Paul: There was a rush though for him [Lee], because there was a month between drummers changing and gigs and he had to learn about ten, eight songs for a set and rehearsed that set for a few months. Now that we all are a bit more comfortable with everything we start to jam and be more creative, come up with stuff on the spot. Doesn’t always work, but when it does, it’s good! Just a bit of fun, really.
Is your musical recording instrument by instrument or do you try to rehearse several times and record on one take to get the spirit of the song?
Paul: The last ones we did were instrument by instrument, we didn’t do it live. The first demo we did was live, back in Australia, which worked back then, I think. The whole point of the studio is try to do something different from what you do live. If not, just record a live album and put that out instead. We like G2, they are good at mixing, engineering and producing. It’s worked for us lately!
Any plans for 2011?
Lee: Lots of gigs!
Paul: Branching out to other cities! We’ve got a Scottish tour in April, booked a couple of days there .
Heather: A gig in the Boardwalk in February [Editor’s Note: this gig has been changed to the Leadmill, March 25th]
Paul: We’ll record in January and do some gigging.
Lee: Maybe play a little closer to London.
Paul: Play in a couple of festivals, hopefully.
Now that you mention festivals, how did you feel during Tramlines?
Paul: Great! Wish it could be like that every weekend (laughs). We played one gig at the Grapes and it was packed!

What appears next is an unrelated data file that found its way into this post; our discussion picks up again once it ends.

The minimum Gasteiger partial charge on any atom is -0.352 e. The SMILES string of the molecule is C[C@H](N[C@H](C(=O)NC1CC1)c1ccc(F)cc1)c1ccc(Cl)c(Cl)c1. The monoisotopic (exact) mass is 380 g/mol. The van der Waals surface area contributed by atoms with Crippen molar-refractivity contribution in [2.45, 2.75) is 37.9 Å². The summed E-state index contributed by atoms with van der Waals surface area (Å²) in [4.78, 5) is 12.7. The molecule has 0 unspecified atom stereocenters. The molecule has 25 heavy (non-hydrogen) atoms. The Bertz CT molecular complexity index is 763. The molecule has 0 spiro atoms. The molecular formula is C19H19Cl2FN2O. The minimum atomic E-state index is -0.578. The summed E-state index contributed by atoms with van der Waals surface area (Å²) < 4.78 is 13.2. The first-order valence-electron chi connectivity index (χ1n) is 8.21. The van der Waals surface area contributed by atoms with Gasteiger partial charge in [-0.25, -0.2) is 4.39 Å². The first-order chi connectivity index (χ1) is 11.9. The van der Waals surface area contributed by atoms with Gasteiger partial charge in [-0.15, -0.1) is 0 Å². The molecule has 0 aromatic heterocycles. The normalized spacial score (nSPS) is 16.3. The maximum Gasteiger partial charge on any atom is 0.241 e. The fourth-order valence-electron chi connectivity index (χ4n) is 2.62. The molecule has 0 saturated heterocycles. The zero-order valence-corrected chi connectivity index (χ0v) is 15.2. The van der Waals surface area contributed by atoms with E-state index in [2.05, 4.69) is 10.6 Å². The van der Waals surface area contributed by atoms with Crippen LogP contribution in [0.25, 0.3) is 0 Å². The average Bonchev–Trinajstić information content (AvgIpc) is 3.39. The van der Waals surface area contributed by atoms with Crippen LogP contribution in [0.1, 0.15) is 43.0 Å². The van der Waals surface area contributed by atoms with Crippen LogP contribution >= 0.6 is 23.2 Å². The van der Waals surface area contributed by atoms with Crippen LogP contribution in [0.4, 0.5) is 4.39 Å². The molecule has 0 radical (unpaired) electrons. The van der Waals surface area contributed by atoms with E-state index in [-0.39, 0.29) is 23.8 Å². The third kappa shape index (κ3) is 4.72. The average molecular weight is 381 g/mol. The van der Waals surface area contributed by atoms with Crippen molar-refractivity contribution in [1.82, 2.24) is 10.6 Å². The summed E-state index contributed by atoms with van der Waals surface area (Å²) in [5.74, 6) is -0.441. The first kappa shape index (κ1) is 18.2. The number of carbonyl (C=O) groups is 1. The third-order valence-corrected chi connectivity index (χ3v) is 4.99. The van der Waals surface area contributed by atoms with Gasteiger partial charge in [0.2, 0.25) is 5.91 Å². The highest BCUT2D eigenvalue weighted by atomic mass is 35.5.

Yeah, I tried to sneak in but couldn’t.
Heather: It was messy!
Paul: Hopefully we can play in other venues.
Lee: We also played BOM Festival, which was actually fantastic, far, far bigger than what we’d expected. Really well organised.
Something to look forward, then?
Lee: Camping in Barnsley…
Bring something for the mosquitoes, like a shiv… or a gun…
Paul: Personal mine (!)
Anything else to add? Lee? You look too quiet.
Lee: It’s been emotional (laughs).
Every time I hear that, I think of Vinnie Jones in “Lock, Stock and 2 smoking barrels”. Do you plan to slam someone’s head with the door of a car?
Lee: Uh, maybe, it depends. But it’s been a good year, didn’t expect to be start 2010 with such an original band, so I’m okay.
Heather: Is this like a five year outlook? What do you plan to achieve in the next five years?
Paul: Learn to drive?
Lee: Maybe! If I were drunk and making this up…
Paul: Just say it!
Lee: Just generally being a rock star (!)
Here’s to the five year plan. Thanks!
Thanks to The Monicans for the van pics.